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Violent pro-Zuma protests and looting cost police R350m

Aphiwe Deklerk Political reporter
A burnt car in Jules Street, Malvern, after violent protests and looting swept through parts of Johannesburg and Durban.
A burnt car in Jules Street, Malvern, after violent protests and looting swept through parts of Johannesburg and Durban.
Image: Veli Nhlapo

The SAPS has spent R350m in the last few days in a bid to curtail violent looting and protests.

This was revealed by Maj-Gen Leon Rabie in a report to the portfolio committee for police in parliament on Friday.

KwaZulu-Natal and Gauteng have been engulfed by violent protests and looting which started out as a call for the release of former president Jacob Zuma.

Zuma was taken into custody last week on Wednesday night after being sentenced to 15 months in prison for failure to adhere to a Constitutional Court ruling directing him to appear at the Zondo commission to answer allegations of state capture.

“The estimates on expenditure as far as these deployments are concerned, it's provisionally estimated at approximately R350m, the expenditure that in turn has resulted in the deployment.

“What is contributing to the expenditure mentioned is, in terms of the direct costs, the all inclusive overtime allowance, night shift and service allowance, the remuneration of the reservists, meal allowance,” said Rabie.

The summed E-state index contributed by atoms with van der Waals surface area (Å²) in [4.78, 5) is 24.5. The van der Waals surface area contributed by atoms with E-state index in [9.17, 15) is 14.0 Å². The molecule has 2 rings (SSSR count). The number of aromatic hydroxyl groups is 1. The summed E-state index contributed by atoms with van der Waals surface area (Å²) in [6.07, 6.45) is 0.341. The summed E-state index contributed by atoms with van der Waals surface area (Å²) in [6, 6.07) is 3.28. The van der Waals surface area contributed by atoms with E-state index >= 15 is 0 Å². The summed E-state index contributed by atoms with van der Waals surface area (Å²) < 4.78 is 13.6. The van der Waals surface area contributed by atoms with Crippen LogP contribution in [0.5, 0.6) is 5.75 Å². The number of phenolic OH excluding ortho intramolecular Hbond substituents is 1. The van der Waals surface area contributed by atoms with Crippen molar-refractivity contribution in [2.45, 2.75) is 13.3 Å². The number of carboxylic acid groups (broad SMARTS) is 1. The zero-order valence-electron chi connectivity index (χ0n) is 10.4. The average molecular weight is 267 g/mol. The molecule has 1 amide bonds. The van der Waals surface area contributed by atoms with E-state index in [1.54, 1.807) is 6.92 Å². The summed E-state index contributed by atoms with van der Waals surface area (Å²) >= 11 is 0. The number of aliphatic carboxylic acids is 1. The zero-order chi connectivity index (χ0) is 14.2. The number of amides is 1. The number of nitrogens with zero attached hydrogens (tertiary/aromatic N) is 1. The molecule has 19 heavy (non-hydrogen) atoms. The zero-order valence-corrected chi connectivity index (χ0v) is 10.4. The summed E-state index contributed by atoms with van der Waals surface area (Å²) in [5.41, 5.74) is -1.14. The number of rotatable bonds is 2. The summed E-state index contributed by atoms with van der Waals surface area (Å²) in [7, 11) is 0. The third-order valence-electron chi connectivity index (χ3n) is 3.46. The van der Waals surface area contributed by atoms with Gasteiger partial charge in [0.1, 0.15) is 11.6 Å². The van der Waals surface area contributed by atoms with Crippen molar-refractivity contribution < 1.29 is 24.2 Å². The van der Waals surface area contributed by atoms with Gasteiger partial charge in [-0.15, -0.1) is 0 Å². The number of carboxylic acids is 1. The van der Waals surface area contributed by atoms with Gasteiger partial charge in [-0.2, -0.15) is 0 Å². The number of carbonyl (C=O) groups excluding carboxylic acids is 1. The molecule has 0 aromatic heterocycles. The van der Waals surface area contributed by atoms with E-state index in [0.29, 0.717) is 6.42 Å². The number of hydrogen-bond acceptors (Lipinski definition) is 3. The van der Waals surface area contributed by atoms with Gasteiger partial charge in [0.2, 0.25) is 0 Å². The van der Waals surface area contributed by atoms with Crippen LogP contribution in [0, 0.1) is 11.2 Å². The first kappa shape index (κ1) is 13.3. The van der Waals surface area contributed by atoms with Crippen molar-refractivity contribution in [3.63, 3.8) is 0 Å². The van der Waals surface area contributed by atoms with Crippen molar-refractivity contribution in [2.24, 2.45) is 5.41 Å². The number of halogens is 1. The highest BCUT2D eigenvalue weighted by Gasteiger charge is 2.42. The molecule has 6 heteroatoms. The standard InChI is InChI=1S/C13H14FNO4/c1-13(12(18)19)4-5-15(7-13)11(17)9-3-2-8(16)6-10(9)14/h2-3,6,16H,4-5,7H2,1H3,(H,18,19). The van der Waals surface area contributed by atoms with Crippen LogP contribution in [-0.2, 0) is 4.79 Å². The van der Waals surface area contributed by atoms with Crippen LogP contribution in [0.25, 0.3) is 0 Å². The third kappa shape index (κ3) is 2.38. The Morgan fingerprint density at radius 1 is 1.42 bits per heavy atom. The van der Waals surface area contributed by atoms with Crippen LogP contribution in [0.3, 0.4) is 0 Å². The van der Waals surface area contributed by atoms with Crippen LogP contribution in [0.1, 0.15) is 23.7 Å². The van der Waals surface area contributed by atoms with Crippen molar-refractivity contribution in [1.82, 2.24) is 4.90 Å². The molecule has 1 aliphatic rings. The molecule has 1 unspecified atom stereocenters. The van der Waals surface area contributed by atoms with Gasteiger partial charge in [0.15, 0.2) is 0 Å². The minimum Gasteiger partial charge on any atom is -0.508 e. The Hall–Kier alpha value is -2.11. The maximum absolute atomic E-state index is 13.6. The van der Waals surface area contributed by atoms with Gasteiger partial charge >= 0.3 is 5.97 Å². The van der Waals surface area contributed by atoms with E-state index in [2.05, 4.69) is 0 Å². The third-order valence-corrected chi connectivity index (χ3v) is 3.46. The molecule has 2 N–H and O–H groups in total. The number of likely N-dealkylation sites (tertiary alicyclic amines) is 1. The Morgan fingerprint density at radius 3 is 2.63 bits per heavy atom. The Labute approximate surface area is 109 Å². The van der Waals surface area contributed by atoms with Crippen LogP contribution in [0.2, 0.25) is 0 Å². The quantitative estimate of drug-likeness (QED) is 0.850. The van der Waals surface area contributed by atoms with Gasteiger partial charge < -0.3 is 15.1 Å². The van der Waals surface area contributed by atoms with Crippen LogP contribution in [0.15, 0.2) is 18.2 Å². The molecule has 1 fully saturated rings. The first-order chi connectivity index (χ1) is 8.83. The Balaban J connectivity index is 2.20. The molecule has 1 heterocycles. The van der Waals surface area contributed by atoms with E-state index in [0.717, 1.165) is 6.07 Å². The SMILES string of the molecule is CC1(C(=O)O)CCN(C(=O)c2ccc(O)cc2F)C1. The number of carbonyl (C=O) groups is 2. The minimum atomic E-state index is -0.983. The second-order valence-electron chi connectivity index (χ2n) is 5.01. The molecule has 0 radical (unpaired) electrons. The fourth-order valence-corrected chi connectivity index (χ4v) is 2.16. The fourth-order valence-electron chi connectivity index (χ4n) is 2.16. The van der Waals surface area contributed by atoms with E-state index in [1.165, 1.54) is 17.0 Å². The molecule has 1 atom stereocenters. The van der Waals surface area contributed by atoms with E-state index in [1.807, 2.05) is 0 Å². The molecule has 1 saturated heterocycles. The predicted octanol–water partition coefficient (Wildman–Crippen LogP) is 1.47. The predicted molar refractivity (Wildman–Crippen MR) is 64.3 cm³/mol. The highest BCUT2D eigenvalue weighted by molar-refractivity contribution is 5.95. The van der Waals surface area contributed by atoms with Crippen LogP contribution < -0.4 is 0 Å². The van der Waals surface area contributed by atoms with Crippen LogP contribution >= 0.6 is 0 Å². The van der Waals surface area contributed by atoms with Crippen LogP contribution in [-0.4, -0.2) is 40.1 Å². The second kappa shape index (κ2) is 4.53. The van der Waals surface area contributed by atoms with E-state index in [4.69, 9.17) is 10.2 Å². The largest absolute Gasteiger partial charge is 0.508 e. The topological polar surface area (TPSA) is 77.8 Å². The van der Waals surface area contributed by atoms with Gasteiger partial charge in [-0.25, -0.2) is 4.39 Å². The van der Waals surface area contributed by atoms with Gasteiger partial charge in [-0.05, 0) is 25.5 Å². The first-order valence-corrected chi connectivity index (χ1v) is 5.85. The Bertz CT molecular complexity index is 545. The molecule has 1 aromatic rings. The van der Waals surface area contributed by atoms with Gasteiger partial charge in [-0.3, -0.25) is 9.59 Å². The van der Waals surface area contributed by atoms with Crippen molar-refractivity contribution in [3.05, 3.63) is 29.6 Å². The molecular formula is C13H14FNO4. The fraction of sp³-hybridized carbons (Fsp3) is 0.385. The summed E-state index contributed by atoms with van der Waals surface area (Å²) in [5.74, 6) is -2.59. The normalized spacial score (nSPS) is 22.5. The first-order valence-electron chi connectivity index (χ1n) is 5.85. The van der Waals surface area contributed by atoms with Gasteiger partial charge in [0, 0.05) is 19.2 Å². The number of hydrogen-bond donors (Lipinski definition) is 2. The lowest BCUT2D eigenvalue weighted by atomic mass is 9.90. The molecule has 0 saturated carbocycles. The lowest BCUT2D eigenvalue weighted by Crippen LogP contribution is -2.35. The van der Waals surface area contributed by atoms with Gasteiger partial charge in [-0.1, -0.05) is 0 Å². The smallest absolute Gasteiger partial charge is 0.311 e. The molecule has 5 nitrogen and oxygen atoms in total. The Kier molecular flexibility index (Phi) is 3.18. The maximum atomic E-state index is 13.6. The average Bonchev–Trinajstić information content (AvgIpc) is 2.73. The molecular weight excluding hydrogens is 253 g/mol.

He said this also included the cost of accommodation, resources that needed to be procured and indirect costs related to fuel, water cannons, ammunition and barbed wire.

“The funding mechanisms that have been identified to fund the current estimates will be done through the prioritisation of the current allocations within the SAPS allocations,” said Rabie.

He said the department will have to shift its resources and would ask the National Treasury for approval.

Rabie told the committee that police had registered 1,212 cases related to the violence and looting, more than 900 of which were in KwaZulu-Natal.

Violent protests and looting have hit the country hard, leading to food supply shortages in KZN and fears of bread and petrol shortages that could affect Gauteng and other provinces. A number of shopping malls and shops were set alight during the rampage, while delivery trucks in KZN, mainly on the N3, were set alight.

The police told the committee that members would now escort trucks for protection.


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